Using passwords to protect online systems could soon be a thing of the past as other security measures - including biometrics authentication - are gaining favour among tech players.
Speaking to The Sunday Times on Wednesday, Microsoft's cyber-security field chief technology officer Diana Kelley said the industry has become increasingly concerned over the difficulty that people face in remembering and designing complex passwords.
In fact, according to a report in 2017, from password manager software company Lastpass, the average business employee must keep track of 191 passwords.
Ms Kelley added: "You may have multiple passwords for different retail sites, for your airline, for your bank and for your healthcare services. We are asking people to remember tens or hundreds of these complex passwords."
Microsoft had organised a two-day cyber-security event at its recently opened Experience Centre in Frasers Tower, where it demonstrated its technology to potential customers and partners. It was also attended by journalists from Asia.
In Singapore, some steps are being taken to update authentication software.
For instance, the Government introduced a fingerprint scanning and facial recognition system last year for Singaporeans to access e-government services on their smartphones through the SingPass Mobile app.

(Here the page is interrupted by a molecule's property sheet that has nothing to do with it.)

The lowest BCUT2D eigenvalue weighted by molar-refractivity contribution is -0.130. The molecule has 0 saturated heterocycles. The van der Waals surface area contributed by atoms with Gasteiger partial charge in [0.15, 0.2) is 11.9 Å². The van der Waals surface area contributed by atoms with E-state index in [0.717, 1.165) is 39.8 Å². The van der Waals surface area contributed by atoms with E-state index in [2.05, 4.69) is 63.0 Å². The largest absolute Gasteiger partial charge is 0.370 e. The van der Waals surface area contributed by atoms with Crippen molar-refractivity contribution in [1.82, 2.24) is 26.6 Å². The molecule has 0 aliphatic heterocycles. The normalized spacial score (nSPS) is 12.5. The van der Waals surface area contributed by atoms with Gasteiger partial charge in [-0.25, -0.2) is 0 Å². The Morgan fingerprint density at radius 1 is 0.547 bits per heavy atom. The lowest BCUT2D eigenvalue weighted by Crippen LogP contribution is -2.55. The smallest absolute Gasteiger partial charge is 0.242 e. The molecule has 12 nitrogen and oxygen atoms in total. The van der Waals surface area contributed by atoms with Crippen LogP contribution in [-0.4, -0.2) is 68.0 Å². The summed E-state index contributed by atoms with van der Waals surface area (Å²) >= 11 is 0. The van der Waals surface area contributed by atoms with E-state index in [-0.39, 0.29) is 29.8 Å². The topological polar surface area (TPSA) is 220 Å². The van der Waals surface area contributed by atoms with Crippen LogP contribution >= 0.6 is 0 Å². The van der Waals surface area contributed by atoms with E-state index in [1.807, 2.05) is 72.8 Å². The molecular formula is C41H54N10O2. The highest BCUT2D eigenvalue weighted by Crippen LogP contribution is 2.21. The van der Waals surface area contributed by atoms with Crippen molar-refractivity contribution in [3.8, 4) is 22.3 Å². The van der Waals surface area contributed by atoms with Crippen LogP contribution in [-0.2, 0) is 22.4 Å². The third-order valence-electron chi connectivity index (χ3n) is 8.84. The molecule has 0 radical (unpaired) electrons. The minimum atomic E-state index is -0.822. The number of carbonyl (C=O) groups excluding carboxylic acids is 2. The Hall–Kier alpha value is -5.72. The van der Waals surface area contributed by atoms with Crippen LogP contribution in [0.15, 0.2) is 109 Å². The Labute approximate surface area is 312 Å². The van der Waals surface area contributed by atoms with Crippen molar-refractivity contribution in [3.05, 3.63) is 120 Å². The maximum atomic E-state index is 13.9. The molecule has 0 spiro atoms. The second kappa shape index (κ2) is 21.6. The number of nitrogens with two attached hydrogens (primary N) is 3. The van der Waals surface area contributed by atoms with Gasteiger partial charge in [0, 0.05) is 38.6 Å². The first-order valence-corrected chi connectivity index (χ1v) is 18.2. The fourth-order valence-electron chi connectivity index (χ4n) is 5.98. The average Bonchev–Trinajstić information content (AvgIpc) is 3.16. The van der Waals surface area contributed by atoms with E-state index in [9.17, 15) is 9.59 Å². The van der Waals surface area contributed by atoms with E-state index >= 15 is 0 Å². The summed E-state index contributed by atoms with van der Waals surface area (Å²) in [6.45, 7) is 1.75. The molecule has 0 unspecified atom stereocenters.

Ms Kelley said: "Password-less technology takes factors from the person such as the biometric data of their fingerprint or their face. It combines that with what we know about the person including, for example, the hardware they are using and its components."
The outcome is an experience that appears seamless for the user without having to sacrifice cyber security, she said.
In the meantime, as much of the world is still on password-guarded systems, cyber hygiene and the need to constantly be mindful of it, remains the biggest challenge in cyber security.
Ms Kelley pointed out that people have become fatigued in keeping up with safe online practices.
According to Verizon's 2019 Data Breach Investigations Report, 80 per cent of hacking-related breaches are a result of weak or compromised credentials or passwords.
In the same way people continue to eat junk food and lead inactive lives even though they know the importance of a healthy diet and exercise - many people still have bad cyber hygiene practices, said Ms Kelley.
She added: "Cyber hygiene is one of our greatest first lines of defence. Make sure you have strong authentication systems and the most up-to-date operating systems which are properly patched. These are the basics of blocking and tackling in a cyber-security program."